To say that Bruce Lee was ahead of his time in terms of martial arts techniques and physical training would be an understatement, yet it's worth examining how much of his work was on the cutting edge.

In all the Bruce Lee biographies that have been written, one theme stands out: He was ahead of his time in terms of both martial arts and physical training. The list of professional athletes, media icons and everyday martial artists who have been inspired by his teachings is impressive — for good reason. When Lee moved, he embodied the perfect combination of efficiency, effectiveness and aesthetics. What made all that possible was his approach to physical development and health sustainment. With respect to that, a couple of aspects have always stood out. The August/September 2015 issue of Black Belt, on sale until September 20. First up is Bruce Lee’s scientific approach to martial arts training, which is well-documented in Tao of Jeet Kune Do, his comprehensive treatise on the art of fighting. By combining teachings from the East and the West, he laid the groundwork for a martial arts curriculum that addresses all aspects of the pursuit, including the spiritual/philosophical foundation, warm-up routine, psychology, and offense and defense. Bruce Lee could do this because he was an academic at heart. He researched, analyzed, synthesized and documented his thought processes and findings. And he applied physics to his theories before he made them his conclusions. By being scientific, he was able to arrive at indisputable conclusions about what worked and what didn’t.


Bruce Lee: The Evolution of a Martial Artist, by Tommy Gong, is a bestseller with a 4.9-star rating on Amazon! Order your copy here.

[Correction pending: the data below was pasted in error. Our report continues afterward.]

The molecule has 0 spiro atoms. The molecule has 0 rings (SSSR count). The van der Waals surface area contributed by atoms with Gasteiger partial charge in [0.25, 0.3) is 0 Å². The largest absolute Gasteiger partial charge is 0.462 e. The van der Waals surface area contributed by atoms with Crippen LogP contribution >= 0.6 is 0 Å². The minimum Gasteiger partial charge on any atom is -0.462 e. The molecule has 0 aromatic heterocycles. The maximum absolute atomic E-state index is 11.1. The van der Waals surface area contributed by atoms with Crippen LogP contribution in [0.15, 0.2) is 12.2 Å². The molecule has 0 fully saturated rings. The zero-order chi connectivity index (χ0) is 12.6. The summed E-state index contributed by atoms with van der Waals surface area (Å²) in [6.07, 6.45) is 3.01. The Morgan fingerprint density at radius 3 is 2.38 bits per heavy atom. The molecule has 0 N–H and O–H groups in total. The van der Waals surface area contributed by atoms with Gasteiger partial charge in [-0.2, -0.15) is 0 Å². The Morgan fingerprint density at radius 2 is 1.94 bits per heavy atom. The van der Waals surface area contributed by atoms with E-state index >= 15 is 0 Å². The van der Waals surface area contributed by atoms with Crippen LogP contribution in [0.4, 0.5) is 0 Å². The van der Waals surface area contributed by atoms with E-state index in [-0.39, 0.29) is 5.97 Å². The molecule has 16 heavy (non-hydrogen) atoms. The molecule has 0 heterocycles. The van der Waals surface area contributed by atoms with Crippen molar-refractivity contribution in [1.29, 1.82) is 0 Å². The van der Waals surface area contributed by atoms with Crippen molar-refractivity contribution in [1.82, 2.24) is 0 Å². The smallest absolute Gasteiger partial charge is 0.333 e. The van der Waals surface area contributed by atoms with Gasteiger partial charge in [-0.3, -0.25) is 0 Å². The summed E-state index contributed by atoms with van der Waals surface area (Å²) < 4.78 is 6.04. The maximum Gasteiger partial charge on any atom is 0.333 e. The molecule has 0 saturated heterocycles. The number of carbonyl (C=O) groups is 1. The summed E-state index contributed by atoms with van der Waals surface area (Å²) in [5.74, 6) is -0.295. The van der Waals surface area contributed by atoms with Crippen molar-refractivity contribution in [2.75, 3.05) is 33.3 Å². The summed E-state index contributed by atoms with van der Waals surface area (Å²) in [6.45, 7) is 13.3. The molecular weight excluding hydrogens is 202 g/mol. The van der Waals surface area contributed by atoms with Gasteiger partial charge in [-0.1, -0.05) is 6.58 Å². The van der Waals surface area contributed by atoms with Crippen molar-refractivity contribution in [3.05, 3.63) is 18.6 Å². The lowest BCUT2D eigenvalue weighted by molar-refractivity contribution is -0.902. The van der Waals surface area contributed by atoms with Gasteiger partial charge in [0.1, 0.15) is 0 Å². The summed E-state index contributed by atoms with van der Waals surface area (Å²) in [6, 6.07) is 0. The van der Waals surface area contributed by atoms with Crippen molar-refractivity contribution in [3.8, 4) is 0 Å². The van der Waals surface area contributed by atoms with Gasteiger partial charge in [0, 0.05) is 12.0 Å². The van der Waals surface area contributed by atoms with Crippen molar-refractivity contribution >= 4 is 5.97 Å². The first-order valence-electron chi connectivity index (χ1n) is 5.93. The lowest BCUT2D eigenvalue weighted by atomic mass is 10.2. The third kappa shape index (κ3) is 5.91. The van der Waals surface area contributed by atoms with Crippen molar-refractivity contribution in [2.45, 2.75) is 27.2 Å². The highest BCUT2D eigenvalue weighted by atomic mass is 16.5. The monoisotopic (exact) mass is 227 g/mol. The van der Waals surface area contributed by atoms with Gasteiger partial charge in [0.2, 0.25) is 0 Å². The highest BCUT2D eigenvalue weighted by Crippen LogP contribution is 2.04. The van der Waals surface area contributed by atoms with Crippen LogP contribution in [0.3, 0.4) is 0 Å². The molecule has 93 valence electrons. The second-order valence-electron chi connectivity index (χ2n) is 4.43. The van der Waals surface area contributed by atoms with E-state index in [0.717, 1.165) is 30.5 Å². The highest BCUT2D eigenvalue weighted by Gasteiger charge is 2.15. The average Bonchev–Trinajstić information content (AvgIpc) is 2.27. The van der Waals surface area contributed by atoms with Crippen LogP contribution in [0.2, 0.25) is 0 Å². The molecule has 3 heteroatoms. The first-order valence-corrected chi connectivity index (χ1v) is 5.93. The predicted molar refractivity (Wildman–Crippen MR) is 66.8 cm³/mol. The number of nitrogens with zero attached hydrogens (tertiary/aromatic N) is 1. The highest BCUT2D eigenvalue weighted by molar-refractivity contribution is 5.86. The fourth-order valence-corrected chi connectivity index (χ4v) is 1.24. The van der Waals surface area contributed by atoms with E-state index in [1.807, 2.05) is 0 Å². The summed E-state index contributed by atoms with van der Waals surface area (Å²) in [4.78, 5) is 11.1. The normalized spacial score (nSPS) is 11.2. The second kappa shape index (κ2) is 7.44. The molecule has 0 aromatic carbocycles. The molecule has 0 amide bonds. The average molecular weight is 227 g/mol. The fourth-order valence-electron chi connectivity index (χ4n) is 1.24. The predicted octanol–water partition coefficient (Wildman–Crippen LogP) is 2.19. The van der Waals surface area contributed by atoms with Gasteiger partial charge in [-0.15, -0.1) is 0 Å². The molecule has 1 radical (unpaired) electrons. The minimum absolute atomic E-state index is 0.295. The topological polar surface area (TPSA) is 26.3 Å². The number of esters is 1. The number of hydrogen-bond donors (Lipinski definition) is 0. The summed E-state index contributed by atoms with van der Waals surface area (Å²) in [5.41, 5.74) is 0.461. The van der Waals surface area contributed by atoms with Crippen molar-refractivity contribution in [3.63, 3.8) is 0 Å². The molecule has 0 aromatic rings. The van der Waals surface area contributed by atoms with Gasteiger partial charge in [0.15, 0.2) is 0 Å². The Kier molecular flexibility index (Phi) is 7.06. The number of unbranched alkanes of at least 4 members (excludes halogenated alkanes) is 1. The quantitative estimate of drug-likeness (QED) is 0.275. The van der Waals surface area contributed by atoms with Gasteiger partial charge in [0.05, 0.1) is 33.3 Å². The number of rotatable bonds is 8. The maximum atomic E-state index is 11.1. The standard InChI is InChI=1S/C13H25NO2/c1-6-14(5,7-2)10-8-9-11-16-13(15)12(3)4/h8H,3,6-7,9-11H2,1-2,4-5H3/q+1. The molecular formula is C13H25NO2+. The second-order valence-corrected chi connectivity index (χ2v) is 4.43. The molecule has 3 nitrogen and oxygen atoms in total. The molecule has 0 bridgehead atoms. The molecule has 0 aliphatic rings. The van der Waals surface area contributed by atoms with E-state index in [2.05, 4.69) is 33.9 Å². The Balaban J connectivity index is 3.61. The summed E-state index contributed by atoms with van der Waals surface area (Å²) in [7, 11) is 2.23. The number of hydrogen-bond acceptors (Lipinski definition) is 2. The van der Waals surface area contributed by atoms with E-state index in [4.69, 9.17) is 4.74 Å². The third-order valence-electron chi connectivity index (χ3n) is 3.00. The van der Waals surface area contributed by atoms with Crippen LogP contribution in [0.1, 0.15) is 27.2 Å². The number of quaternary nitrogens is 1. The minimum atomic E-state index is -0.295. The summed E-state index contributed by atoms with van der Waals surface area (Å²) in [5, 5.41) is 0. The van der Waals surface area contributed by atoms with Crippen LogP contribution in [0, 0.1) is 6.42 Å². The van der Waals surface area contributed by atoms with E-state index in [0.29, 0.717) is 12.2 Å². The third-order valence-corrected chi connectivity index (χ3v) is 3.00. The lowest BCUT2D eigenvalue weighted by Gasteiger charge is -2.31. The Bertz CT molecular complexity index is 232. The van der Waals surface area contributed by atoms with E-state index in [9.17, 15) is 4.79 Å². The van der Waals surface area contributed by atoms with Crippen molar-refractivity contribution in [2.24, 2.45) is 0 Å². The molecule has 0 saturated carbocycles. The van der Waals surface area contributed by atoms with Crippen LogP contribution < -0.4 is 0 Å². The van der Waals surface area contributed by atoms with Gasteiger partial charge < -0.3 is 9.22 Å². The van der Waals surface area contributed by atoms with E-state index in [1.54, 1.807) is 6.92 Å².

Because of the growing popularity of the martial arts, more people are studying the arts’ effect on health, as well as the potential for injury. Their research is being conducted in the fields of sport science, physiology, medicine, nutrition and rehabilitation, among others. Once again, Bruce Lee was on the cutting edge. Why do I say this? Because his work is an important part of the academic lineage of the martial arts and because his ideas continue to be studied, discussed and, occasionally, refined. In all that he did, Bruce Lee paid close attention to proper training and injury prevention. He knew that despite his incredible physique and physical abilities, he had to train consistently and properly to avoid injuries that might necessitate a break from training. Couple that with his hectic filmmaking schedule, and you’ll understand how much time management was required for him to maintain his skills at the highest level. Example: Sports-medicine professionals always emphasize injury prevention. In the martial arts, practitioners are at great risk while landing after a jumping technique. Bruce Lee was well aware of such dangers. In Tao of Jeet Kune Do (order here on Amazon), he articulates the importance of and strategies for minimizing injury. Specifically, he outlines warm-ups designed to “increase tissue elasticity, which lessens the liability to injury.” He also notes that different warm-ups are required for different activities and that routines need to be modified according to the practitioner’s age.